That's me! 

So I know how to ride a bike, but being on them makes me nervous.  I think I fell too many times as a kid. But I didn't tell my friend about my fear of riding bicycles until we had already rented them.. the old saying “_____is like riding a bike!” really held true in my situation.  I got off to a teetering start, possibly made one tandem bike go off the path, but after my nervous laughter subsided I was able to get on the road and actually bike. It was a really tiny feat but I was embarrassingly proud of myself. I had a huge smile for the rest of the day. ALSO we rented bicycles for the whole day all for less than $3 USD and nothing makes me happier than a deal.               


We stuck to a bike path which took us through a tunnel, around the eastern coast and through tiny fishing villages. It was gorgeous and I wish I took more pictures, but there are only so many times you can start and stop on a bike.  What we did stop for was a giant bush filled with dozens of butterflies.  The man on the train's lesson! He also told us that Taiwan is known as the kingdom of butterflies which I really didn't believe until I saw them for myself. 


Turtle Island in the distance
It was a great day not only because I rode a bike, but because we met so many great people like that man on the train who genuinely wanted to help us.  It's not everywhere you go that people are that friendly, but in Taiwan it's really been the norm and this trip really cemented that in my mind. Also the feeling of riding a bike along a coastline is incredible and everyone should try it. Perfect ratio of salty air and beautiful views. 

The next day (Saturday) Michele and I decided to head out to Jiufen 九份. I had been wanting to go there for a really long time.  The city in the movie “Spirited Away” was inspired by Jiufen’s brightly lit street lamps and since I’m a huge Miyazaki fan, going there was a must.  They have a saying in Jiufen, "越夜越漂亮" which means "the darker it gets, the more beautiful it gets." It's so true.  I was not disappointed by the night view or 夜景 in Jiufen and could absolutely see how it inspires. My overall impression of Jiufen is a bit hard to describe.  I want to describe Jiufen as sleepy, as it often drizzles and there are no large streets filled with honking cars or motorcycles. But Jiufen has a quiet, buzzing energy that lets you know it's awake.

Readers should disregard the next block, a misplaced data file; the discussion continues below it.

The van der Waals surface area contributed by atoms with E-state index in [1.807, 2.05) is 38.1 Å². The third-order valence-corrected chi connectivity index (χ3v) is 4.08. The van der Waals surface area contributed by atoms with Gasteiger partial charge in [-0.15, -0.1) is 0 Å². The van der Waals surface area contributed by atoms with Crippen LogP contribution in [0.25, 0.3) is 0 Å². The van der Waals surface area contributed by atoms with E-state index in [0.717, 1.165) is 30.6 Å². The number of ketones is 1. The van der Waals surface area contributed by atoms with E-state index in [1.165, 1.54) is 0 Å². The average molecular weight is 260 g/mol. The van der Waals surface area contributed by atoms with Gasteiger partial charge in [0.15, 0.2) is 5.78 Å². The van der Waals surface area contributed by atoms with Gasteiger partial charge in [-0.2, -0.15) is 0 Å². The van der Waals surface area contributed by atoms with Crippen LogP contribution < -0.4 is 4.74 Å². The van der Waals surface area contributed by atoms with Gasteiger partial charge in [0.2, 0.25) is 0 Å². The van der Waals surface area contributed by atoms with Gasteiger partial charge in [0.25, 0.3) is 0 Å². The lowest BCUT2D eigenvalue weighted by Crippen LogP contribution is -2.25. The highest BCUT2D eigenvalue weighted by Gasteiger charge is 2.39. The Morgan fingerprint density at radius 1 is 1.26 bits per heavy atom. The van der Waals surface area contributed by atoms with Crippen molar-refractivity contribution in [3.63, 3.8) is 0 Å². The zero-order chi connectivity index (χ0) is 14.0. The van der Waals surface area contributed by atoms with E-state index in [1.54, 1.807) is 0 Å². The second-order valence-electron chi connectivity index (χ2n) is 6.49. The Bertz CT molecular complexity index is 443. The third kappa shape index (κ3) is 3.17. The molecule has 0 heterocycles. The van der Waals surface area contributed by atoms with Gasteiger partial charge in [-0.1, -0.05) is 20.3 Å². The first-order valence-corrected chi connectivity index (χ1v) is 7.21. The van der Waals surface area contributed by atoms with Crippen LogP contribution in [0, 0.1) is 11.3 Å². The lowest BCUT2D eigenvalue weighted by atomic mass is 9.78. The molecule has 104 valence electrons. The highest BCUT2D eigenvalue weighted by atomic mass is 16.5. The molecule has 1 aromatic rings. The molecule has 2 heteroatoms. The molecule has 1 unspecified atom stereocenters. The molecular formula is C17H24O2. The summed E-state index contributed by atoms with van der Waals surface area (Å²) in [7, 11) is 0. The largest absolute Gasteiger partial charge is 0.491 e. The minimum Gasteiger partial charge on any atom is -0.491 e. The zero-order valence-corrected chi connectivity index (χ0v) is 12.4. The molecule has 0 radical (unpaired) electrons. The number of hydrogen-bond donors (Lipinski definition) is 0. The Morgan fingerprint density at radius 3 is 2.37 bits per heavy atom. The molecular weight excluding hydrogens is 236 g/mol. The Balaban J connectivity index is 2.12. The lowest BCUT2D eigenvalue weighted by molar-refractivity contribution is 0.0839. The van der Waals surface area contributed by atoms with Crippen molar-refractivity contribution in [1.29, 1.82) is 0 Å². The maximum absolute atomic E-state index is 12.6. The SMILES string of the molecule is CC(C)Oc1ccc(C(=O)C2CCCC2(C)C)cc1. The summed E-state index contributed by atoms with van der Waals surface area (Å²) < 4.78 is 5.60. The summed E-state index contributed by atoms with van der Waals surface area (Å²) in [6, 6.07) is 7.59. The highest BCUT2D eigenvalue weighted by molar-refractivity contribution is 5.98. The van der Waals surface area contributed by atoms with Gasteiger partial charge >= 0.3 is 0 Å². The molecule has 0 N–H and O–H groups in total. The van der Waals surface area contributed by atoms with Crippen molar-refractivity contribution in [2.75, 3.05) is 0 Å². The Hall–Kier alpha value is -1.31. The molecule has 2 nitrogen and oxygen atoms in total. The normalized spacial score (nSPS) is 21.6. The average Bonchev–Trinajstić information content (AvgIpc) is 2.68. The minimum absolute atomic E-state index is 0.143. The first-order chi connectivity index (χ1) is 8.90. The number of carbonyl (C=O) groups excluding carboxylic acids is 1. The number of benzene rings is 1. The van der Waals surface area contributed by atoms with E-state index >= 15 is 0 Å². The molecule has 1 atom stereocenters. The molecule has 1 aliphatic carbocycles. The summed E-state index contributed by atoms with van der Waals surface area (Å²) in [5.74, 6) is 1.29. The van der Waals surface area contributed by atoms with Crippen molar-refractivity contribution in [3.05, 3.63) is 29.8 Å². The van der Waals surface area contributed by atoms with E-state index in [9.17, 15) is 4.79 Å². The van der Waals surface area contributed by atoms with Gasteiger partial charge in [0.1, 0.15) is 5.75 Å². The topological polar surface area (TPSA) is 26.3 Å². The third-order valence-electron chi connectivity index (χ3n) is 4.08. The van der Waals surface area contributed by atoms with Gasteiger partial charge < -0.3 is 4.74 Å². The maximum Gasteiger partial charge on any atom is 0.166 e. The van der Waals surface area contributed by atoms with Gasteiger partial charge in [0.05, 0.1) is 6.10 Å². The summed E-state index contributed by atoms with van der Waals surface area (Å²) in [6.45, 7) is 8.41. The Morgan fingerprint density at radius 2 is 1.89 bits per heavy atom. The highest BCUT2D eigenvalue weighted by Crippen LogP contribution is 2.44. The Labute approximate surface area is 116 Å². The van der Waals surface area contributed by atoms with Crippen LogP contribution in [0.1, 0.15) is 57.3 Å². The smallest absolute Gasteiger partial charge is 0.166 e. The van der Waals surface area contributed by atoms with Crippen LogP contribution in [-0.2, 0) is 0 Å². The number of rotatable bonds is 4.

Michele and I on the steps

At the 茶馆 

Jiufen began as a mining town and as such, is literally on the side of a mountain.  The town is filled with staircases making an afternoon stroll feel more like a hike.   Jiufen is mostly known for its nighttime lights, but few people know that the first movie theater in Taiwan was built there.  We didn't get a chance to go inside but I quickly snapped a pic. The town is full of tiny souvenir shops, restaurants, and to my friend's delight: teahouses. Michele is really into tea making, tea buying, tea drinking, really anything tea related. So while in Jiufen, we had to stop and 泡茶.

First movie theater in Taiwan
Staircase "Streets"


View from 茶馆

The 茶管 we went to was gorgeous.  We were able to sit outside on the balcony and had a breathtaking view of the ocean and mountainside.  We sat with three other people and spent the afternoon sipping tea and chatting about anything we could think of. I’m pretty sure that’s why teahouses were invented because it was perfect. Right before the sunset, it began to drizzle a little. Michele and I were a little bummed at first, thinking we wouldn't be able to explore as much, but we were reassured by our company that rain in Jiufen was normal.  One friend described rainfall in Jiufen as “a special feeling.” Even he didn't have a concrete way to describe Jiufen. But as I gazed out at the ocean view and sipped some tea, I knew what he meant.